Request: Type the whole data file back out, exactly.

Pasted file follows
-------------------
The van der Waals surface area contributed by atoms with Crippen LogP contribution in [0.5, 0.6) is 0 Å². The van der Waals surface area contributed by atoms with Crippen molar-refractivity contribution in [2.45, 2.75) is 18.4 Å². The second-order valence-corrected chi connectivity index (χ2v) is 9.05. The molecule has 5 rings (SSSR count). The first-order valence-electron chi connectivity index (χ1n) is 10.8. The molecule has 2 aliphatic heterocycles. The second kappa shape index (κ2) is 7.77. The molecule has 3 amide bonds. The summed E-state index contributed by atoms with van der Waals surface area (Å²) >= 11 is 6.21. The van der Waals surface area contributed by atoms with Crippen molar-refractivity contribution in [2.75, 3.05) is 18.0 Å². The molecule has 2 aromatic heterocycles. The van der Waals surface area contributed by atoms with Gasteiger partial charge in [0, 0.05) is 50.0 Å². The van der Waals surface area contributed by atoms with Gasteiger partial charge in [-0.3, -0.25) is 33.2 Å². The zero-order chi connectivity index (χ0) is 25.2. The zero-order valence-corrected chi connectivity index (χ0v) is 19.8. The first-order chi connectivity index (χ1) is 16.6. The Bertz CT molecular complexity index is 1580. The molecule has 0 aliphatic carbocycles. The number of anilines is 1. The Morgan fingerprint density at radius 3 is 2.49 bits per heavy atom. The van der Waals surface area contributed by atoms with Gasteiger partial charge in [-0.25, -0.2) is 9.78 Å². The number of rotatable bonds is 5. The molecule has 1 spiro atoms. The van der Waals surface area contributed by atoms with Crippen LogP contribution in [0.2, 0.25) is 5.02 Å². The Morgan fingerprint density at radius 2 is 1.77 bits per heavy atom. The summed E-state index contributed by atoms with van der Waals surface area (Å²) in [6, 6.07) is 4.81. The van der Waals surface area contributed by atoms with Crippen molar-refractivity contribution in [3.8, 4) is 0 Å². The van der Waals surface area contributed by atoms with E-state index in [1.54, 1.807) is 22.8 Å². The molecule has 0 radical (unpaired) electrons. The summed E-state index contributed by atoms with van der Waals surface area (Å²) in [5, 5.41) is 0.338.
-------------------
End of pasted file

The van der Waals surface area contributed by atoms with Crippen LogP contribution in [0.5, 0.6) is 0 Å². The van der Waals surface area contributed by atoms with Crippen molar-refractivity contribution in [2.45, 2.75) is 18.4 Å². The second-order valence-corrected chi connectivity index (χ2v) is 9.05. The molecule has 5 rings (SSSR count). The first-order valence-electron chi connectivity index (χ1n) is 10.8. The molecule has 2 aliphatic heterocycles. The second kappa shape index (κ2) is 7.77. The molecule has 3 amide bonds. The summed E-state index contributed by atoms with van der Waals surface area (Å²) >= 11 is 6.21. The van der Waals surface area contributed by atoms with Crippen molar-refractivity contribution in [2.75, 3.05) is 18.0 Å². The molecule has 2 aromatic heterocycles. The van der Waals surface area contributed by atoms with Gasteiger partial charge in [0, 0.05) is 50.0 Å². The van der Waals surface area contributed by atoms with Gasteiger partial charge in [-0.3, -0.25) is 33.2 Å². The zero-order chi connectivity index (χ0) is 25.2. The zero-order valence-corrected chi connectivity index (χ0v) is 19.8. The first-order chi connectivity index (χ1) is 16.6. The Bertz CT molecular complexity index is 1580. The molecule has 0 aliphatic carbocycles. The number of anilines is 1. The Morgan fingerprint density at radius 3 is 2.49 bits per heavy atom. The van der Waals surface area contributed by atoms with Gasteiger partial charge in [-0.25, -0.2) is 9.78 Å². The number of rotatable bonds is 5. The molecule has 1 spiro atoms. The van der Waals surface area contributed by atoms with Crippen LogP contribution in [0.2, 0.25) is 5.02 Å². The Morgan fingerprint density at radius 2 is 1.77 bits per heavy atom. The summed E-state index contributed by atoms with van der Waals surface area (Å²) in [6, 6.07) is 4.81. The van der Waals surface area contributed by atoms with Crippen molar-refractivity contribution in [3.8, 4) is 0 Å². The van der Waals surface area contributed by atoms with E-state index in [1.54, 1.807) is 22.8 Å². The molecule has 0 radical (unpaired) electrons. The summed E-state index contributed by atoms with van der Waals surface area (Å²) in [5, 5.41) is 0.338.